Pethokoukis: Yeah. Well, the weagors. You know, we asked them well, what do you think of Bin Laden? He was like who is this man? This Bin Laden you speak of. We’re like well, what do you think of terrorism? What? What are you talking about? And this was a guy, older guy who had been throughout China. Been throughout the Middle East and Asia. I would, you know, well traveled. I’m quite sure he knew who Osama bin Laden and this thing called terrorism.

Cianfrocca: Right. No. We have no terrorism here, my goodness.

Pethokoukis: Right. But we knew we had communist minors with us, so they’re all being very –

Cianfrocca: Very careful, right.

Pethokoukis: – very careful.

Domenech: Yeah. Was it –

Pethokoukis: Listen. It’s an authoritarian country and to me that was just like this like, you know, fog. And it wasn’t just the pollution there. It was this fog literally hanging over the whole trip. It’s obvious there aren’t, there’s nowhere near the levels of civil liberties that there are here.

Cianfrocca: Well, when you were in, especially in Beijing, but also in Shanghai, did you see any evidence of the property bubble starting to collapse? We’re hearing stories that property values in Beijing are not growing, I mean they’re growing at very, very moderate rates which kind of amounts to a big change. And I’m just wondering if, you know, in their less guarded moments if you got any insight on what people are thinking about all that?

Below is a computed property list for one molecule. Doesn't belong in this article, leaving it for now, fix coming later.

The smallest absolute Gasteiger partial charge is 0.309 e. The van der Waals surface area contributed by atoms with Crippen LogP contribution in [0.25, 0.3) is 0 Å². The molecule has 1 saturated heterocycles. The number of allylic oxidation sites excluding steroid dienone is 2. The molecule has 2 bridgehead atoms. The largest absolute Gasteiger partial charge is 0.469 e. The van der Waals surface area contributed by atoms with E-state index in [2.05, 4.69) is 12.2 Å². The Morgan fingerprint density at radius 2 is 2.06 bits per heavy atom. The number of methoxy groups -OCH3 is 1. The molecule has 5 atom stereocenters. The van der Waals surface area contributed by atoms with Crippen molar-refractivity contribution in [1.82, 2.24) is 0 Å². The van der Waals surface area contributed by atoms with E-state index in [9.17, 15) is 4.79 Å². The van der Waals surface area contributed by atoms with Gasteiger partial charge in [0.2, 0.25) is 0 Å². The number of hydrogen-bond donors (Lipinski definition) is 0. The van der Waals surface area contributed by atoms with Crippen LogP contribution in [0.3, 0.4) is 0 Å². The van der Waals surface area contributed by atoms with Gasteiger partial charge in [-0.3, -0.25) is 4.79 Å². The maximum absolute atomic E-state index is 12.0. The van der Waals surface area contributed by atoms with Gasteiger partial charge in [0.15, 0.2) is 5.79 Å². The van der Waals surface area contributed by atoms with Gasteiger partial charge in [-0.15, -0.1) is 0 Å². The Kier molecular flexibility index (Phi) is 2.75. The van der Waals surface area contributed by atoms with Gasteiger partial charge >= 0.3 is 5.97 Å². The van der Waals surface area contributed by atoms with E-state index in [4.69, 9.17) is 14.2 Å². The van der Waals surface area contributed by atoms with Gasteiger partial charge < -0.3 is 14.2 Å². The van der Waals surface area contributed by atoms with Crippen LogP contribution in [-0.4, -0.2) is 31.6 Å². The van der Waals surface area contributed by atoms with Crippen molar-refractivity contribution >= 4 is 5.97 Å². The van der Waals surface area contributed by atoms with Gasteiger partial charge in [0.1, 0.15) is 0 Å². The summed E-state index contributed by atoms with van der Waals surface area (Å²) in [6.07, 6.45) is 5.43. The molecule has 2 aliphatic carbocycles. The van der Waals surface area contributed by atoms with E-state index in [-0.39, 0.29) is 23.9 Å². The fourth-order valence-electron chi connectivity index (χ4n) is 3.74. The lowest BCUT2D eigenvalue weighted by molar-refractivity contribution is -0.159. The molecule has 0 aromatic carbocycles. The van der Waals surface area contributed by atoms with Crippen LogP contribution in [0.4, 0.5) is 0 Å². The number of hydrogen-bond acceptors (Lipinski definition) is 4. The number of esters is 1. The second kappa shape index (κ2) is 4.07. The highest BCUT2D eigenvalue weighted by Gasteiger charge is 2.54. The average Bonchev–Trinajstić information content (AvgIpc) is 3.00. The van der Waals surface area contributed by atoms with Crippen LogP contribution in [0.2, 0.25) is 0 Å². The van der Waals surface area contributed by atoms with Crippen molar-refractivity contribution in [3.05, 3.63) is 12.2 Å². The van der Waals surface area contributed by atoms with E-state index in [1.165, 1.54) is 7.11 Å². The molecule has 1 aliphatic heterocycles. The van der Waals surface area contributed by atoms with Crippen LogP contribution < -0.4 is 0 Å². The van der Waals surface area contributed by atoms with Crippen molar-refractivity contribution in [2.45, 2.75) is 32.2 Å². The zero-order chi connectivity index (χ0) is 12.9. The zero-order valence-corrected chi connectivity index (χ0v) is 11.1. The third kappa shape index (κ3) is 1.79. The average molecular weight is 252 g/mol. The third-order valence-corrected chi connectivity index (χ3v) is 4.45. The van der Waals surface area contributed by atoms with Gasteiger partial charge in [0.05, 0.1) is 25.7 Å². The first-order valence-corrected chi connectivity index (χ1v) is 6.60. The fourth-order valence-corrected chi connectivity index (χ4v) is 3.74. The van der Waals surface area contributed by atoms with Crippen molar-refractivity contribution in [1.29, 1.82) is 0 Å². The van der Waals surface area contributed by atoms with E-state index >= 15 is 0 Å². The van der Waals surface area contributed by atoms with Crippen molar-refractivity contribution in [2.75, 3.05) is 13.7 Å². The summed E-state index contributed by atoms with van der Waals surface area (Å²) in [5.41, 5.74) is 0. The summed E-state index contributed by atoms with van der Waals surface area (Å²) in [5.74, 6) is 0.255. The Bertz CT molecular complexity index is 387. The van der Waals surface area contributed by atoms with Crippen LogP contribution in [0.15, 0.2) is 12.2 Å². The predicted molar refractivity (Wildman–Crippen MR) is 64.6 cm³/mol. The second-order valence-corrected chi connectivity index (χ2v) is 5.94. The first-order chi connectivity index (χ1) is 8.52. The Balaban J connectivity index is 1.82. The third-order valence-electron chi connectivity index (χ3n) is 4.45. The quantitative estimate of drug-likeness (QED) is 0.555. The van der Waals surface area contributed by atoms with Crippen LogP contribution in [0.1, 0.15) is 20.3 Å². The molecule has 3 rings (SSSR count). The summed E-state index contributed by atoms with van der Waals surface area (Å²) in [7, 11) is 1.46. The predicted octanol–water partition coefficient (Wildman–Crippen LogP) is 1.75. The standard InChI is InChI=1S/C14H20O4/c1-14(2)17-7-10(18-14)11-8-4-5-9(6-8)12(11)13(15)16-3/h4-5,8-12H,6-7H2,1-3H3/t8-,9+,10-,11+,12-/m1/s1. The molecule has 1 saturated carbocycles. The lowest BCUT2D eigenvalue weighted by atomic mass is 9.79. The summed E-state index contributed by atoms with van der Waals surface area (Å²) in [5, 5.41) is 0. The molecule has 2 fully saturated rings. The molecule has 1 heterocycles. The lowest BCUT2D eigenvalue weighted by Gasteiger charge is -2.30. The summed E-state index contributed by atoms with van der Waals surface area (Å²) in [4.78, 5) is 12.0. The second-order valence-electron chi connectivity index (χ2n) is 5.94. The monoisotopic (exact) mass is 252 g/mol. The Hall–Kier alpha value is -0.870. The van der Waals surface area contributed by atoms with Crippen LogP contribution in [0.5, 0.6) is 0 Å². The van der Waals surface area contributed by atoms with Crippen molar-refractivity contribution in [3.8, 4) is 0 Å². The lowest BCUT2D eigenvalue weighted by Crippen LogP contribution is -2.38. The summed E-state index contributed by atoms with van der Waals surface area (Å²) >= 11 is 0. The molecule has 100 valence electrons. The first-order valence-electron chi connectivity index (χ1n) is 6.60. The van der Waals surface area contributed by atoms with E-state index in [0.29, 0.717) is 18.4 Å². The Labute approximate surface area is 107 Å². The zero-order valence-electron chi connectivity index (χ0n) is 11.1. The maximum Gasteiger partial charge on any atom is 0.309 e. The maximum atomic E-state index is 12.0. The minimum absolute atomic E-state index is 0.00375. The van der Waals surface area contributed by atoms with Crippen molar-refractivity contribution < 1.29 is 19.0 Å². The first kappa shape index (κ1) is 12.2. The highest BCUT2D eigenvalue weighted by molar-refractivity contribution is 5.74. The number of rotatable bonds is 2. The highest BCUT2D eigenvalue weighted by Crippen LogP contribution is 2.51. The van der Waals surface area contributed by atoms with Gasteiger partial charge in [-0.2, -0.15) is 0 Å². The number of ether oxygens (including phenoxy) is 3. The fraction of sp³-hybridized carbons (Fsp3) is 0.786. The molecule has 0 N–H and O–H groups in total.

Pethokoukis: Well, what’s interesting is one thing you certainly notice is that everywhere and this was, you know, whether it was in those cities or out in the northwest, there was like one, like 20 to 30, everywhere you look there are these 20 to 30 story like apartment buildings and –

Cianfrocca: Empty.

Pethokoukis: – forget about the skyscrapers that’s going up everywhere. And of course it’s a poorly housed country. I mean, again there are all these old, a lot of the buildings remind me of the old housing project, Cabrini Green in Chicago. They’re just falling apart. So certainly they need better housing. But I was talking to an economist at a big bank at Shanghai, someone who was fairly skeptical about the long term prospects about the Chinese economy, and he didn’t think there was a property bubble. He thinks there still needs to be so much investment for some of the reasons I just said. And he said, he goes this, to me he goes China is still a Japan in the 1950s. Not Japan in the 1990s. But one thing you’ve often heard about China is that they’re trying to rebalance their economy –

Cianfrocca: Yeah.

Pethokoukis: – away from investment –

Cianfrocca: Right.

Pethokoukis: – and exports, towards more consumer spending. And he didn’t really think that, and I found this guy to be pretty good, pretty smart, pretty candid. He didn’t really think that was happening. That right now so many people are making so much money on the current system that there’s not going to be this, you know, they’re not going to be letting the currency appreciate. That the current growth model, they’re just going to stick with it and, you know, until it doesn’t work any more. It’s like the old football coach, keep running that play until they learn how to stop it and that’s what’s going to happen in China.

Cianfrocca: Well so they’re, if they’re running right now, I mean, the latest figure that I saw is, and of course, take all figures officially reported numbers from China with a big, you know, with a pound of salt.

Pethokoukis: And from their companies too, yeah.